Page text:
Why do bad things happen to good people? Why is there tragedy in the world? Can’t God stop the death and destruction that surrounds us? These questions we often find ourselves asking are the same questions people in Paul’s (the author of Romans) day were asking.

As we seek to find the answer to the question of good and evil and it’s relationship to a loving and Almighty God, we often carry these common views of God and heaven:

1. Today, many of us have an understanding of God that heaven is a far-off place and the promise of heaven is an insurance policy for when we die.
2. Many of us look at God and know that God is the Almighty, and we can’t understand how he hasn’t solved our pain and anxiety.

These two views have the potential to put us in a posture of fear and bitterness and cause us to live out of those things.

However, in Romans 8:18, Paul gives us this hope that 
“our present sufferings are not worth comparing with the glory that will be revealed in us.” What Paul is saying is there will be a day that will look different than today, day when God’s kingdom will come in full, when the things that plague us will be no more, when God’s glory will be seen in its fullness, and we will be living in a way that many of us cannot even imagine.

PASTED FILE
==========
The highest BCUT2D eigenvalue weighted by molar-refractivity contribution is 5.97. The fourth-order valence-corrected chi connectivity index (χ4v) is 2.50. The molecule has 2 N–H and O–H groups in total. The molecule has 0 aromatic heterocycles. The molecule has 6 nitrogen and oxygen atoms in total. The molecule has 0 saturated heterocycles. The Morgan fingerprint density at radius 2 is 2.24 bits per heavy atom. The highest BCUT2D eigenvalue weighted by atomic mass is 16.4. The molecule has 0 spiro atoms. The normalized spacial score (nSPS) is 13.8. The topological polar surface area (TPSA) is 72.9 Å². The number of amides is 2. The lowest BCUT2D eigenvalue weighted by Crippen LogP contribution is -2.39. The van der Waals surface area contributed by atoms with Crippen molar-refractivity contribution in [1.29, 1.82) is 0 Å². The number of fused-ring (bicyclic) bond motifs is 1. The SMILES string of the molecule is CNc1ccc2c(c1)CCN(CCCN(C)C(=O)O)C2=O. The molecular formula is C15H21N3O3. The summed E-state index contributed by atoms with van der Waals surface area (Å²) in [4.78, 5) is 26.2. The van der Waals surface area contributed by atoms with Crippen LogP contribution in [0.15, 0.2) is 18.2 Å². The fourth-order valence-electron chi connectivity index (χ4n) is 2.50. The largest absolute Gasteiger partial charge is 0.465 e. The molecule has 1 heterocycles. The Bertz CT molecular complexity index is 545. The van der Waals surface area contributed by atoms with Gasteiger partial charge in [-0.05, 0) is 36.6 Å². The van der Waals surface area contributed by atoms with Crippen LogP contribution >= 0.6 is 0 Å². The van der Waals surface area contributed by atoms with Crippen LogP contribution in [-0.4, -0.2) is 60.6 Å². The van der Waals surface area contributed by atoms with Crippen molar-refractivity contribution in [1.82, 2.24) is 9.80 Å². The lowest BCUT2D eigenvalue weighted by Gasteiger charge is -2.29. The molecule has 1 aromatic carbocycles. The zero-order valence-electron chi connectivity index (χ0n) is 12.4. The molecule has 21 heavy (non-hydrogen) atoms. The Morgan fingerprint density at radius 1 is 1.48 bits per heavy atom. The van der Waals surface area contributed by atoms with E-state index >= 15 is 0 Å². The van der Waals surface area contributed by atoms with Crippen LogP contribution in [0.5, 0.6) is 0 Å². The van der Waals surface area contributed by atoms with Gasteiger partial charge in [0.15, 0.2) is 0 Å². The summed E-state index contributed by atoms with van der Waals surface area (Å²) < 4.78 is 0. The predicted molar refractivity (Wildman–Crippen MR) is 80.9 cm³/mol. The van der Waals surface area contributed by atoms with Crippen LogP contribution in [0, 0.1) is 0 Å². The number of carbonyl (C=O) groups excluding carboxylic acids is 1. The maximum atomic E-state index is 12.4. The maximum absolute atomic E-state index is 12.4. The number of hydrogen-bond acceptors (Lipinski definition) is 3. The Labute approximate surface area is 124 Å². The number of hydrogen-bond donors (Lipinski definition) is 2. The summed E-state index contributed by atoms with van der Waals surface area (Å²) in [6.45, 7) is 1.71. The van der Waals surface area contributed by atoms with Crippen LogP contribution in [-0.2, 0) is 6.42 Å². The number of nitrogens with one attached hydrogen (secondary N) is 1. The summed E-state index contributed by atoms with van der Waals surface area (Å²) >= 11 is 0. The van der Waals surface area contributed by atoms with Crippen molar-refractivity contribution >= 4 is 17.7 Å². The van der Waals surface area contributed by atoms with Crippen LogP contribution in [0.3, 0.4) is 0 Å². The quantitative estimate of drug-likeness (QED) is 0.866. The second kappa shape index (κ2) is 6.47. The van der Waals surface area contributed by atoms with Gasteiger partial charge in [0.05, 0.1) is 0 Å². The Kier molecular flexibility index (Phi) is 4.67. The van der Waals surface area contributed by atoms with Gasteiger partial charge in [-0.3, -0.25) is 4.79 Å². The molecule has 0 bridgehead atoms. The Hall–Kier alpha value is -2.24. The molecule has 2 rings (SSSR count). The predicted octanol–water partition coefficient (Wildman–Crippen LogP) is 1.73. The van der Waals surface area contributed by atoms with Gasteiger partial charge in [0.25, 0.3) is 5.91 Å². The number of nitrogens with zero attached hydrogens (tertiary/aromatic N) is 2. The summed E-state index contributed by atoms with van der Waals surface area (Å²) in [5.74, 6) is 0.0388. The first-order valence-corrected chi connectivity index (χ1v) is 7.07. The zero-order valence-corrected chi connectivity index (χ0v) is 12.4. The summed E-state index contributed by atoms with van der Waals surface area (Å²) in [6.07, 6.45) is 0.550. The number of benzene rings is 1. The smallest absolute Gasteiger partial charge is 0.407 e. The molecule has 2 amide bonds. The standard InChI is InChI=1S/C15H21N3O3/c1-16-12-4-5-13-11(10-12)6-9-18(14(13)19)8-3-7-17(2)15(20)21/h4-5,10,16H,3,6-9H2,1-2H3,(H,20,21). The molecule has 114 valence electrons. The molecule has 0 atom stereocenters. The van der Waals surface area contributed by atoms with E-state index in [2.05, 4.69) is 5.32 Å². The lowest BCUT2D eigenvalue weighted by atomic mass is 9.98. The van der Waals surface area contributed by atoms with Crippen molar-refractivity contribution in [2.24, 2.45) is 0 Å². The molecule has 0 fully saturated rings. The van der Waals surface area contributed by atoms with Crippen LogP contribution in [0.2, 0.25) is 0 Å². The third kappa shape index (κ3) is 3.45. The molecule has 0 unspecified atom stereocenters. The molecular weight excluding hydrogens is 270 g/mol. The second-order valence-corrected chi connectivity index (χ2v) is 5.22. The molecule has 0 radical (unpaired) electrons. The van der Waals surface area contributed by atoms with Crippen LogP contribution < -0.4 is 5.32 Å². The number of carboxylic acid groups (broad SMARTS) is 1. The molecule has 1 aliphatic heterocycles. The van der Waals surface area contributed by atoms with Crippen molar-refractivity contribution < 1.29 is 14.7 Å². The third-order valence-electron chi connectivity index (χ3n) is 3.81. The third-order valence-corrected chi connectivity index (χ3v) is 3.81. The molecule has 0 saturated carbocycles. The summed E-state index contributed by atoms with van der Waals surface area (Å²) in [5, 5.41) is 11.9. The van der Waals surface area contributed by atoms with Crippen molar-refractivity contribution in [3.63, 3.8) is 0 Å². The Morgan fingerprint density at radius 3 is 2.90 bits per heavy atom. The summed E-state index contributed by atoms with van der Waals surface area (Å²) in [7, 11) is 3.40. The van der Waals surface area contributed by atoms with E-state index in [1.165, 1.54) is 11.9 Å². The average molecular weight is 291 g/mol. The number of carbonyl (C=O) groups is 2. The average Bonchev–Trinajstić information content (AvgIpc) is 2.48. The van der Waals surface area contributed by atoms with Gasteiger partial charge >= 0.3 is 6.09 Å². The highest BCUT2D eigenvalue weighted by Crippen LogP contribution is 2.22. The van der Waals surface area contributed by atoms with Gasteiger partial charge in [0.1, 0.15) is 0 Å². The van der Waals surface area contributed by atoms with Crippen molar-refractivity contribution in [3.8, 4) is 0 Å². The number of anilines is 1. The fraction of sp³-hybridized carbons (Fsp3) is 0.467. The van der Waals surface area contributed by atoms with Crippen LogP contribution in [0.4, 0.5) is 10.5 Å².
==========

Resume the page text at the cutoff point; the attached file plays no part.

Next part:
This promise paints a hopeful picture that our future is not us going to heaven but a reality where heaven invades earth and all of the pain and suffering passes away to reveal something that is far beyond the grasp of our current understanding.
Therefore, we can endure the pain and suffering now, for it’s only a little while more until He can come and set everything right.

Although the promise of future glory is enough to rejoice in alone, Paul also explains that if we are a follower of Jesus, we have the opportunity for a unique relationship with the Holy Spirit where the goodness of God actually lives in us and is available for us today. He even tells us that the Holy Spirit prays passionately for us and over us every day for God’s will to come in our life.

In all this, we learn that our lives should be one of a posture of hope, not in the things we can see around us – but in the things that we have yet to see God do. Such hope allows us to live a life of joy and gratitude amidst suffering for what God is doing and what he has yet to do.

As you go through this week, read through these passages and let God’s word reveal new truths to you and let those truths set you free.
Matthew 13:24-30

In your prayer time, take time to pray through these things…
-Acknowledge the Holy Spirit’s presence in your life. Invite the Holy Spirit’s prayers for you to wash over you.
-Write down one or two things that cause you fear, anxiety, anger, or bitterness. Bring those things before God and tell him openly your feelings about those things. Allow God to speak to you after you do. Write down what you feel him saying.